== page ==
customer journey

A new perspective on customer engagement. The customer journey of personal shopping.

As retail is adapting to the new normal, we are all looking at new ways to increase revenue from digital channels. Personal shopping can be a new revenue channel next to your webshop and physical stores. But what does it mean, personal shopping?

In this blog we explain what personal shopping is by showing what the customer journey looks like. We define 5 key steps that are part of the customer journey. You will find out that personal shopping can look slightly different for different retailers. You need to design every step of the journey in line with your brand and strategy.

Because as we all know, retail is in the detail.

1) Let the customer register for the service: customer onboarding

Starting a personal shopping service starts with acquisition of customers. We call the registration part ‘customer onboarding’. Referring to a smooth process that is both efficient and pleasant for the user.

Interactive. To make customer onboarding as smoothly as possible, make it interactive. Using a quiz tool with nice visuals or use a chatbot that talks to your customers. Next to questions and answers you can consider other elements to be part of your onboarding, such as a photo-upload or an appointment planner.

Fun. We can’t emphasise enough that customer onboarding should be fun and easy-going. Focusing on one thing only: getting the customer to sign-up. If a photo upload is not essential at this stage, consider asking it later, as this will probably drop the conversion.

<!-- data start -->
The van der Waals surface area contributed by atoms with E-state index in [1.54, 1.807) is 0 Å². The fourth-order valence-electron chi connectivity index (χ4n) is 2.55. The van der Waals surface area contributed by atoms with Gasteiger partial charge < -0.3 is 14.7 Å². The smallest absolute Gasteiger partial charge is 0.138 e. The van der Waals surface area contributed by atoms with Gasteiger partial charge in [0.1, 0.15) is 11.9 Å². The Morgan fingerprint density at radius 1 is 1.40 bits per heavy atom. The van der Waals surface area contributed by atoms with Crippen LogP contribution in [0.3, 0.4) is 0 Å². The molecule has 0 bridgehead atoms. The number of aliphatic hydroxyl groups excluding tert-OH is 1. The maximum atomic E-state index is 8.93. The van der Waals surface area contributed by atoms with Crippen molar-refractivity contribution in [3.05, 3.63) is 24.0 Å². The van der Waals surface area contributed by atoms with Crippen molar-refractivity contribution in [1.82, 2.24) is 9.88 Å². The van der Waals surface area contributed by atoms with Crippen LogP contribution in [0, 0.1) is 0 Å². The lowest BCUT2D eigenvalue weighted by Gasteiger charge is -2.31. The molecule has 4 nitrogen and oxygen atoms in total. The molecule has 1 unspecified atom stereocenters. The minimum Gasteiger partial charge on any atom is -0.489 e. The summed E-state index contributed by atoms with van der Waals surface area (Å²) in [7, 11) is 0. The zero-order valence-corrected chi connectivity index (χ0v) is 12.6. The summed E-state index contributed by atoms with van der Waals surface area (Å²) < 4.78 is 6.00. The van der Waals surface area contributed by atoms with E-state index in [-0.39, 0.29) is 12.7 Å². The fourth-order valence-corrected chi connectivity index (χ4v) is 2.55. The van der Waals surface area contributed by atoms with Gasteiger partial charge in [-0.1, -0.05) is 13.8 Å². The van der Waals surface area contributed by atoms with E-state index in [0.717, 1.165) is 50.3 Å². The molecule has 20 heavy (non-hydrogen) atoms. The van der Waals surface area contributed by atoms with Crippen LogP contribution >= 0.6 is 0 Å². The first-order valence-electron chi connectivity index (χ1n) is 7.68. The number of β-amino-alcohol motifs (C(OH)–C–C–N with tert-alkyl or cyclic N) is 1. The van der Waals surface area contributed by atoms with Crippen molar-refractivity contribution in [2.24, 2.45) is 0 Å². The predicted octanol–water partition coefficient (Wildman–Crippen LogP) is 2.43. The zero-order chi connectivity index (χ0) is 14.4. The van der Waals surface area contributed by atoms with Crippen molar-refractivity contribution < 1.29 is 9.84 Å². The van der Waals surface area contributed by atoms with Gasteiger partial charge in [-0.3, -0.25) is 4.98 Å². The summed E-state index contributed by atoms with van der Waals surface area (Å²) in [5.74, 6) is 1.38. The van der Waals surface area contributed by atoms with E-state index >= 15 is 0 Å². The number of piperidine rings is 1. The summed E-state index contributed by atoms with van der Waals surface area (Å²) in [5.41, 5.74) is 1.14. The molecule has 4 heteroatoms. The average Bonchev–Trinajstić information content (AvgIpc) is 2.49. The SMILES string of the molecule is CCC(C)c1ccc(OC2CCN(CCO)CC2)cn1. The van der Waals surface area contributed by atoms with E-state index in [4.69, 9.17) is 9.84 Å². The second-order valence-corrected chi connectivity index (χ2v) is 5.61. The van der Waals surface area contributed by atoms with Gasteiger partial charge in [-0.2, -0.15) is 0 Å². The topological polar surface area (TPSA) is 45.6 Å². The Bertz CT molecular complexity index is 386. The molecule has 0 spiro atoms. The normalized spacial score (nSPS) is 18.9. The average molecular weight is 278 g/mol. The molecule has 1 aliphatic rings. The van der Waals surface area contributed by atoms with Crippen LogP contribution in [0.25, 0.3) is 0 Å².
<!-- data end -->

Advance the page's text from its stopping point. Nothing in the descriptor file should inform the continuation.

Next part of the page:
Test. We advise many retailers on the effectiveness of their customer onboarding. Our experience is that different styles can be effective for different target audiences. It is therefore important that you constantly test and optimise for conversion. Also, things change in time. So be flexible and keep trying new things.

Segment. The result of an interactive customer onboarding is that you will have your first batch of personal customer data. Based on this data you can start segmenting. This creates a possibility to 1) assign the customer to the right personal shopper and 2) personalise any automated communication such as drip campaigns. For example, omni channel fashion retailers choose to assign customers to personal shoppers at their nearest store. Online sports retailers want to assign customers to a certain sports expert.

Here you can find an example of the onboarding of House of Einstein, online personal shopping for men. Currently using a chatbot.

No alt text provided for this image
No alt text provided for this image

2) Get to know your customer during the intake

After the customer has registered, the personal shopper can call the customer to get to know him or her. This call has also value because it creates a trusted relationship between the customer and personal shopper.